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Of Course Race Ended The Lockdown


The religion of anti-racism proved itself the only force in American discourse powerful enough to end the lockdown.


Every once in a while, something happens that is simultaneously absolutely amazing and perfectly predictable. This past week, one of those instances occurred as months of brutal lockdown meant to fight the Chinese virus melted away on the streets of our nation’s cities. In the wake of the brutal police killing of George Floyd, the only thing more powerful in the progressive mind than stopping the virus emerged. Racism.

For many Americans, especially among the affluent, celebrity, and opinion-making portion of the population, the lockdown was just an inconvenience. For others — the working class, the mourning, the small business owner — it brought poverty, depression, and even hunger. It makes sense that the former group views fighting racism as orders of magnitudes more important than what befell the latter, because they didn’t experience that deprivation.

But there was still this pesky problem of the coronavirus. After all, for months large gatherings were considered not only dangerous, but immoral. In order to justify the protests, those gatherings had to be shown to be safe and good. For honest politicians and an honest media, this would be a tall hill to climb. But much of our current crop of elected officials and scribes simply waived the issues away with magic words.

The source of these shibboleths that no decent person may even argue with is what Columbia University professor John McWhorter calls “anti-racism as religion.” In 2018, he wrote:

Third-wave antiracism is a profoundly religious movement in everything but terminology. The idea that whites are permanently stained by their white privilege, gaining moral absolution only by eternally attesting to it, is the third wave’s version of original sin. The idea of a someday when America will “come to terms with race” is as vaguely specified a guidepost as Judgment Day. Explorations as to whether an opinion is “problematic” are equivalent to explorations of that which may be blasphemous. The social mauling of the person with “problematic” thoughts parallels the excommunication of the heretic.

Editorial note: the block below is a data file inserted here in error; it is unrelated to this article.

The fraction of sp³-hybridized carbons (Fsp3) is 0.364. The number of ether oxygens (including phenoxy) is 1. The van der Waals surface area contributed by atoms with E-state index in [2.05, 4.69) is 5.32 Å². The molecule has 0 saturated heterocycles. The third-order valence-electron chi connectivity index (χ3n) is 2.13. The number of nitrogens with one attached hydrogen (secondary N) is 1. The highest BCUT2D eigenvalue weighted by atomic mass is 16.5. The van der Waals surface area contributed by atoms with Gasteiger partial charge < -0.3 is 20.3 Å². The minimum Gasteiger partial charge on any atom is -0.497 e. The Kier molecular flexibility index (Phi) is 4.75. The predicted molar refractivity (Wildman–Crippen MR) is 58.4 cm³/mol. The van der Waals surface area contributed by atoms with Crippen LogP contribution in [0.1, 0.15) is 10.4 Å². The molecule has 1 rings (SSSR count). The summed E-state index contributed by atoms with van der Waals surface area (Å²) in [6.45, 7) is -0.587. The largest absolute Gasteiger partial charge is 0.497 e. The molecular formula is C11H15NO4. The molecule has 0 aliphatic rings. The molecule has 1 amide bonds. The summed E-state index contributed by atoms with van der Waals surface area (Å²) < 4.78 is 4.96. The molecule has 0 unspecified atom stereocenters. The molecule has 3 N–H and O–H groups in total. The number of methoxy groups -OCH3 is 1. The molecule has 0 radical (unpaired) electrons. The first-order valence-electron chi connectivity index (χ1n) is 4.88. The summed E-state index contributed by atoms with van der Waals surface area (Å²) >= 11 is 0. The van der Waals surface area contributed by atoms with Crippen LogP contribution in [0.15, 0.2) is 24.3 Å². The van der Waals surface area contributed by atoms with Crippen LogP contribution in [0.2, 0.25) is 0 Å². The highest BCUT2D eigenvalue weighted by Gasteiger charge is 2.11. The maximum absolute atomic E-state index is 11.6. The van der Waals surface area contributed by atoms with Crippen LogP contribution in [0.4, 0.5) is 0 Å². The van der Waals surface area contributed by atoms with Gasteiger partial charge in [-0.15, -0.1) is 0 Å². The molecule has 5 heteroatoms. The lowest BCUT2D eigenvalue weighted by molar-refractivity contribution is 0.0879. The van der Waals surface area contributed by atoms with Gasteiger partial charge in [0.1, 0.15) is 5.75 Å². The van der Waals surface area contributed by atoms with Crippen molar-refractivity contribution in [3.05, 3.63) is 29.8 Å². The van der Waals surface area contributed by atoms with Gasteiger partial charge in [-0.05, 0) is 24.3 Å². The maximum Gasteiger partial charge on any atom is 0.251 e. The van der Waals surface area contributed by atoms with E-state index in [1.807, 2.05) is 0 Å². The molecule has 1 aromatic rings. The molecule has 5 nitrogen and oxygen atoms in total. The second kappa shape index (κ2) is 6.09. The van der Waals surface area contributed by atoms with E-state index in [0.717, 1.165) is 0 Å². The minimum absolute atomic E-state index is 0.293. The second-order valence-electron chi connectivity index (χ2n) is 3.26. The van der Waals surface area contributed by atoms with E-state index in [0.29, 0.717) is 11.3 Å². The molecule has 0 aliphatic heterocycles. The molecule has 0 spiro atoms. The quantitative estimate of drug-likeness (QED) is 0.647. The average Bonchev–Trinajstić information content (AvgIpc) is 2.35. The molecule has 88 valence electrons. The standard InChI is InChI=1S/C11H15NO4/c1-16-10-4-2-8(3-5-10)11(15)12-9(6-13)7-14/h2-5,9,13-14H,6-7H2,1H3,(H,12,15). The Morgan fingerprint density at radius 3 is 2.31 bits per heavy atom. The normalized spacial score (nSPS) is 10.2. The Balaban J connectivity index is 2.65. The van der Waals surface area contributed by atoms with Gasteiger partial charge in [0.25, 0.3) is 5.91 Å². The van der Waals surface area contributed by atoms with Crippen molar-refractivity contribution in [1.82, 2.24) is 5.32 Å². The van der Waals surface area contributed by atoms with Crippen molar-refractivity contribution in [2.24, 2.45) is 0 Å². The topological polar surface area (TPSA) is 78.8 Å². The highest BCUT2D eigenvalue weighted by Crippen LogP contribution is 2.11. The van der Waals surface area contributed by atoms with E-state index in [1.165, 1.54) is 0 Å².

McWhorter is exactly right. Anyone who doubts any of this need look no further than the videos of Americans kneeling before black people reciting prayers of confession. Many on the right criticize such things as performative, but they are wrong. To its practitioners, this sacrament of anti-racist faith is as deep and profound as a Catholic kneeling to say the rosary.

One of the fascinating things brought into focus over the past few days of protests and nights of mayhem is that while Christians, Muslims, and, in Bill de Blasio’s New York, especially Jews were pointedly prohibited from practicing, the religion of anti-racism superseded all other concerns.

In some sense, at least in progressive cities, this almost represents a state-sanctioned religion. It is the only one local governments allow to congregate, it is taught in public schools, Pulitzer Prizes are given for inaccurate writings that honor its tenets, and those who dare speak against it may face state sanction.

Even scientists, the traditional foes of blind religious faith, found ways to bend to the rules of intersectionality. According to NPR, dozens of epidemiologists signed a letter in which they offered support for the protests, writing, “White supremacy is a lethal public health issue that predates and contributes to Covid-19.” Are the addiction, poverty, and hunger caused by the lockdown not lethal public heath threats? Where is the Galileo to put science above faith?

The fact that this is what ended the lockdown shows that today’s anti-racism efforts are not only powerful, but arguably the most powerful force in American discourse. Hundreds of millions obeyed unprecedented and strict prohibitions on mass gatherings for months on end, and just like that, it was over.

But we are also seeing the limitations of this approach to anti-racism. It is by its own admission a one-way conversation. Whites are to listen and accept. And there’s a sizable chunk — again, mainly college-educated and fairly well off — who not only accept that, but find great comfort in it, since it absolves them of actually having to do anything.

For another segment, likely a far larger one, they do not accept that their voices and ideas have no place in the conversation. To them racism is not a hidden pernicious structural issue, but rather a personal issue of treating people equally regardless of skin color. So long as they are left out of the conversation, it’s not a conversation at all, it’s just a sermon.

A friend recently remarked to me, “God bless the protesters for ending this lockdown,” and I heartily agree. But by placing race on the pedestal above all other concerns, even the dreaded deadly virus, we make it harder to talk about and harder to deal with. Ultimately, we make racism harder to fight.